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New life skills kit launch

New life skills kit teaches children how to be health activists

A new resource kit developed by the University of the Western Cape (UWC) is aiming to improve the lives of South African learners by teaching them to deal with issues that directly affect them.

The resource kit, aligned with the school life orientation syllabus, teaches learners to develop healthy lifestyles by educating them on tuberculosis and HIV, as well as dealing with issues of self-esteem and poverty.

Developed over five years at UWC, the kit, which includes a workbook with graphic illustrations and an interactive DVD that complemented the information content in the lesson plans with digital storytelling and games, was launched at the University on Saturday, 7 September.

Funded by the United States (US) Centre for Disease Control (CDC) and the US President’s Emergency Plan for Aids Relief (PEPFAR) at a tune of 60 000 dollars a year, the resource kit titled ‘How to be a Healthy Activist’ purpose is to engage and educate teenagers about tuberculosis within the context of HIV and help them make informed decisions about their lives to help mitigate some of the risks of infection.

Speaking at the launch, one of the principal initiators of the project, Prof Alan Christoffels of UWC’s School of Public Health, said TB, which is particularly prevalent in the Western Cape, and by extension HIV, was used as a theme with which to build on healthy lifestyle choices.

He said the project team opted to focus on life skills and equip learners with “everyday skills that will help them lead healthy lifestyles”.

Dr Edna Rooth a director at Life Skills Africa who co-produced the resource kit, said it was created based on extensive consultation with learners at schools in Elsies River, Ravensmead, Khayelitsha, Mossel Bay, George, Riversdale and Ceres.

Rooth said learners were asked what problems they faced and their responses were gathered, these responses included issues such as low esteem, lack of confidence, communication problems, fear of the future such as “will I ever get a job?”, loneliness, and poverty.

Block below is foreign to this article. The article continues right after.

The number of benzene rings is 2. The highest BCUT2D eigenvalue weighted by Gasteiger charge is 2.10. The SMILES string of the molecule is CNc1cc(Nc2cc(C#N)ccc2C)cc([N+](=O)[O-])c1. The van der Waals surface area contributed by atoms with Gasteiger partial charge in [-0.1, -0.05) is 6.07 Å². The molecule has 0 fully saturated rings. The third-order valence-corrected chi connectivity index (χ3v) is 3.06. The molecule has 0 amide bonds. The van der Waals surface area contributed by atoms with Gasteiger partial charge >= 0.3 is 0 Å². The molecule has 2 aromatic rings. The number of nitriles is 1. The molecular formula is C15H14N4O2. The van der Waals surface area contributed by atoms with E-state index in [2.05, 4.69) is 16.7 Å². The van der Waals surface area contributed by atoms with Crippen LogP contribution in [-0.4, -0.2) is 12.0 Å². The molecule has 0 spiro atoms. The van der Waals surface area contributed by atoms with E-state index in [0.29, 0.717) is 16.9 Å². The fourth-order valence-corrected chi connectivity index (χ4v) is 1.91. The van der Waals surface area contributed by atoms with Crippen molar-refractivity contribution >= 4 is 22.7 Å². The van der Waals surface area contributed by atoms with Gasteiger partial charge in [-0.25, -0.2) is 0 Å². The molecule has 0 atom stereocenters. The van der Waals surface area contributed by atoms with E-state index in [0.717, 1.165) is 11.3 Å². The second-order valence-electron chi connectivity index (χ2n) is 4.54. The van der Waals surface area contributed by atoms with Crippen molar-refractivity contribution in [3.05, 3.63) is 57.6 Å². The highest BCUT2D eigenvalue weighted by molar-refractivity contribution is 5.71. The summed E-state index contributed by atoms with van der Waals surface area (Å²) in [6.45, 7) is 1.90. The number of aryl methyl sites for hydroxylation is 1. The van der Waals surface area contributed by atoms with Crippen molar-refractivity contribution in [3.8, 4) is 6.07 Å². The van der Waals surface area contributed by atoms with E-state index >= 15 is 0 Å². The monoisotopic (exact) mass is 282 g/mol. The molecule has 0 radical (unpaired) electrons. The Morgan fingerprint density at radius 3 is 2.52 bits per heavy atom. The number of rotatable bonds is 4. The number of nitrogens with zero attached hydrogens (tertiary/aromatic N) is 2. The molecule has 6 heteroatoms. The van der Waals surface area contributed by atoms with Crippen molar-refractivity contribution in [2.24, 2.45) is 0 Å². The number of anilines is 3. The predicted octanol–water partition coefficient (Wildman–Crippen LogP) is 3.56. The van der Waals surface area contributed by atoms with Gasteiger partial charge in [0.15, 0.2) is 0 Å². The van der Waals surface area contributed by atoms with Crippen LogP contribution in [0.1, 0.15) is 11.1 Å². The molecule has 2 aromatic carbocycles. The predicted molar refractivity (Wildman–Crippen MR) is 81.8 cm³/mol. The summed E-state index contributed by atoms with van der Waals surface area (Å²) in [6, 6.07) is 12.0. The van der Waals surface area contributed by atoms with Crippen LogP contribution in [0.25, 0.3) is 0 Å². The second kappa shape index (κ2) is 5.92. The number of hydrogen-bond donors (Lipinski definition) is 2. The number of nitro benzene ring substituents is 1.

“We decided these (problems) are important for learners and let us find a way of linking these (problems) with Tuberculosis and HIV/Aids. For us, life skills is not just the focus on factual information about TB and HIV, because you cannot only just give the facts. The facts start with the heart, so we looked at dealing with the core life skills necessary to equip learners about how to counter health risks and to promote their resilience and their strengths,” said Rooth.

UWC Rector, Prof Brian O’Connell said the resource kit was part of a process to help learners understand themselves and their environment and reflect on it in order to “make the best possible decisions, not just with regard to HIV/Aids but what it means to be South African”.

Dr Faith Khumalo, Chief Director for Health in the national Department of Basic Education, said it was imperative that issues of TB were addressed as it was “the number one killer in SA today”.

Commenting on the resource kit, Grade 10 learner at Ravensmead High School, Jaylynne Ramson, 15, said it was informative and an “eye opener”.

“It’s not only a good source of information but encourages learners to set goals in life and enables them to achieve their dreams,” said Ramson.

“The book motivates us about what to do in difficult situations.

“This book helps us to fulfill our dreams,” said Monique Van Wyk, 16, a Grade 10 learner at Ravensmead High.